A Multi-disciplinary Perspective
Elgar original reference
Edited by Faïz Gallouj and Faridah Djellal
Chapter 7: The Economics of Knowledge Interaction and the Changing Role of Universities
Cristiano Antonelli, Pier Paolo Patrucco and Federica Rossi 7.1 Introduction The key role of interactions in order to understand the dynamics of economic systems is increasingly appreciated. Interactions among agents are at the origin of the endogenous change of both preferences and technologies (Lane, 1993; Lane and Maxfield, 2005; Durlauf, 2005). Within advanced economies, based upon the production and use of services, the organization and implementation of interactions between a variety of business partners and institutions becomes a central issue in the generation and dissemination of knowledge. Within economic systems, agents do more than exchange and trade: they interact, in that they share and barter tacit knowledge and specific competencies. Such knowledge interactions take place vertically in the context of user–producer transactions that parallel market transactions, horizontally among firms engaged in competitive relationships, and diagonally among firms and other institutions. The intentional pursuit of qualified interactions, their organization and exploitation, are increasingly seen as effective innovative strategies that enable the generation of new knowledge by allowing access to external complementary knowledge (Antonelli, 2008b). The new understanding of the dynamics of knowledge generation parallels major institutional and organizational changes in the universities’ characteristics and modes of operation. The traditional ‘open science’ and ‘knowledge Mode 1’ models are being challenged by new organizational forms of the university, as described by the ‘Mode 2’, the ‘entrepreneurial science’ and the ‘triple helix’ models. These models have revisited an array of elements that typically characterize different systems of scientific knowledge creation and distribution: (1)...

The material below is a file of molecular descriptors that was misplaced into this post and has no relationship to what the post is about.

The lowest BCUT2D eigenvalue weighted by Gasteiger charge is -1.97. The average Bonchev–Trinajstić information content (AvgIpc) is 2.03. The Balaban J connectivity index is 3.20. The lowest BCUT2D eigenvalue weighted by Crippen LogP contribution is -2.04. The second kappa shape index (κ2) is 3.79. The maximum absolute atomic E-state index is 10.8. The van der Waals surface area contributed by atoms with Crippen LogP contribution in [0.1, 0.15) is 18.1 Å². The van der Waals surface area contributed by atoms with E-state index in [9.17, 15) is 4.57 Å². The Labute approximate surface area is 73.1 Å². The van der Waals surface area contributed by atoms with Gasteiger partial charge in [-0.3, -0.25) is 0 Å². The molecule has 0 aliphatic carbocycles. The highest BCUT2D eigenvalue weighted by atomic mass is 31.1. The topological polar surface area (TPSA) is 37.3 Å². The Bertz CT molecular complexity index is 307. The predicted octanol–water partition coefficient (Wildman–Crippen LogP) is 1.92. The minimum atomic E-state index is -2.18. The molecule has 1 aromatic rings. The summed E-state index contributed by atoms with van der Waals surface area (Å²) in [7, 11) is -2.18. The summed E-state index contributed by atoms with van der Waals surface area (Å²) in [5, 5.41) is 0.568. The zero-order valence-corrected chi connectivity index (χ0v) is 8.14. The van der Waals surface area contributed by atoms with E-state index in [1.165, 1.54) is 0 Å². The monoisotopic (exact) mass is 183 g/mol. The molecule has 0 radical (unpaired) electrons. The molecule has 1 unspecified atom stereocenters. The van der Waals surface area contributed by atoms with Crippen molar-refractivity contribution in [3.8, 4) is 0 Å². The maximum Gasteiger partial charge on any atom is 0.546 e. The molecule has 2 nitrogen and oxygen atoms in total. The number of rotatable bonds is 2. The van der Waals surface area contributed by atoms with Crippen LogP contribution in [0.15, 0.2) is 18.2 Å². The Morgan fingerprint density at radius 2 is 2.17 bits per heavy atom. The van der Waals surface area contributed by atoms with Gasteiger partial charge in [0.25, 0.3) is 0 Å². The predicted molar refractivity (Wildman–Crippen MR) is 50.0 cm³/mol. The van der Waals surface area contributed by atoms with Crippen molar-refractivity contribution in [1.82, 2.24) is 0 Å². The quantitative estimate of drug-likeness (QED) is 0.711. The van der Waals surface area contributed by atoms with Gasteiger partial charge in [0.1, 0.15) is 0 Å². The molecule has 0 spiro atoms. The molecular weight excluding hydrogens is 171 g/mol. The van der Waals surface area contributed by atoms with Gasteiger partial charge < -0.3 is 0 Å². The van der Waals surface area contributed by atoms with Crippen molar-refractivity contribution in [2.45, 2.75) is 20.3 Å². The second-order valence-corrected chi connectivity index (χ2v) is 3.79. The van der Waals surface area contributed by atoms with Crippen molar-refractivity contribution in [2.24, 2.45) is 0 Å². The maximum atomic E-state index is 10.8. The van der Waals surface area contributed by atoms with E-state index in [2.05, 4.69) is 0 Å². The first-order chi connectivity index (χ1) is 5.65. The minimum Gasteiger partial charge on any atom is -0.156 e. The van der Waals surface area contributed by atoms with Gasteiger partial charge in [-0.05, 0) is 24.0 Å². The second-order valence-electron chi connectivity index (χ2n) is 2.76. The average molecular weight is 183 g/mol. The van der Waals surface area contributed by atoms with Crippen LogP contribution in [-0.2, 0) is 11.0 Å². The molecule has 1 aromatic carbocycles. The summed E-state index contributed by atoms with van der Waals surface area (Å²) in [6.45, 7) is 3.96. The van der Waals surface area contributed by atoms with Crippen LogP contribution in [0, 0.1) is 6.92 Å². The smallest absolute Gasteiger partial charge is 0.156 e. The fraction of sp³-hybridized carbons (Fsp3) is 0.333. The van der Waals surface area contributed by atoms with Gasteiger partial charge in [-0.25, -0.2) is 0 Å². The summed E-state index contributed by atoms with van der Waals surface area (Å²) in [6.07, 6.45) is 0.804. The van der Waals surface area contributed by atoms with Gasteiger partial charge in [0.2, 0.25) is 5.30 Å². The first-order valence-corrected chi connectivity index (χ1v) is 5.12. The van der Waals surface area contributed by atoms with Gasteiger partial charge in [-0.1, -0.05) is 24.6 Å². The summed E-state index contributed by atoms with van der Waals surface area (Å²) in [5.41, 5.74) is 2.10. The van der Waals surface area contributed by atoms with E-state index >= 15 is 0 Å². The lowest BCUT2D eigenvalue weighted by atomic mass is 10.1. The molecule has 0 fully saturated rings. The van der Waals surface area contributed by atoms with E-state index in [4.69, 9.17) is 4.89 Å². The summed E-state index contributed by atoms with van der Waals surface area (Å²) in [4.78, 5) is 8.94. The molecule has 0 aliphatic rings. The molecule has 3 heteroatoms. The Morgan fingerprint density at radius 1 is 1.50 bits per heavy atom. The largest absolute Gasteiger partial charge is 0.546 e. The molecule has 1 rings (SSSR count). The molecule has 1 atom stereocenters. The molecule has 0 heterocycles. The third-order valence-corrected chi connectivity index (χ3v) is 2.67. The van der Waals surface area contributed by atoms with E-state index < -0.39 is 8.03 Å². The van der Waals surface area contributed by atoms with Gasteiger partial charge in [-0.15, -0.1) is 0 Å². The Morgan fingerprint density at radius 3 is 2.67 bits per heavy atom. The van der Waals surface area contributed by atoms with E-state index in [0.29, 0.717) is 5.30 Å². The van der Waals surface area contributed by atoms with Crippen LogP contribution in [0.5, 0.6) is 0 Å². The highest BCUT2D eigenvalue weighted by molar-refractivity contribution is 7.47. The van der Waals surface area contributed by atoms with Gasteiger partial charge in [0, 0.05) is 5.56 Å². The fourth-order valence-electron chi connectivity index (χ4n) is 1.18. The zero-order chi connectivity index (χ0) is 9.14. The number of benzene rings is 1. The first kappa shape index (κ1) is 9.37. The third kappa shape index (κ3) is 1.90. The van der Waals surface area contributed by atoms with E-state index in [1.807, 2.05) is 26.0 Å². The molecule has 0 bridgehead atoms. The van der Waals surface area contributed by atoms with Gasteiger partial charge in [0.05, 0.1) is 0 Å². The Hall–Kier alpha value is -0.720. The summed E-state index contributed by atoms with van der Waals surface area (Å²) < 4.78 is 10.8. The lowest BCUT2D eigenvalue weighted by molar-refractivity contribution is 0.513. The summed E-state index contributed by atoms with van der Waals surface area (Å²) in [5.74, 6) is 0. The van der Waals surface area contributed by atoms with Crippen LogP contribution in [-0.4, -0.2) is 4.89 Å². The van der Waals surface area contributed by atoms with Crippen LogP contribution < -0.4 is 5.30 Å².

You are not authenticated to view the full text of this chapter or article.
Elgaronline requires a subscription or purchase to access the full text of books or journals. Please login through your library system or with your personal username and password on the homepage.
Non-subscribers can freely search the site, view abstracts/ extracts and download selected front matter and introductory chapters for personal use.
Your library may not have purchased all subject areas. If you are authenticated and think you should have access to this title, please contact your librarian.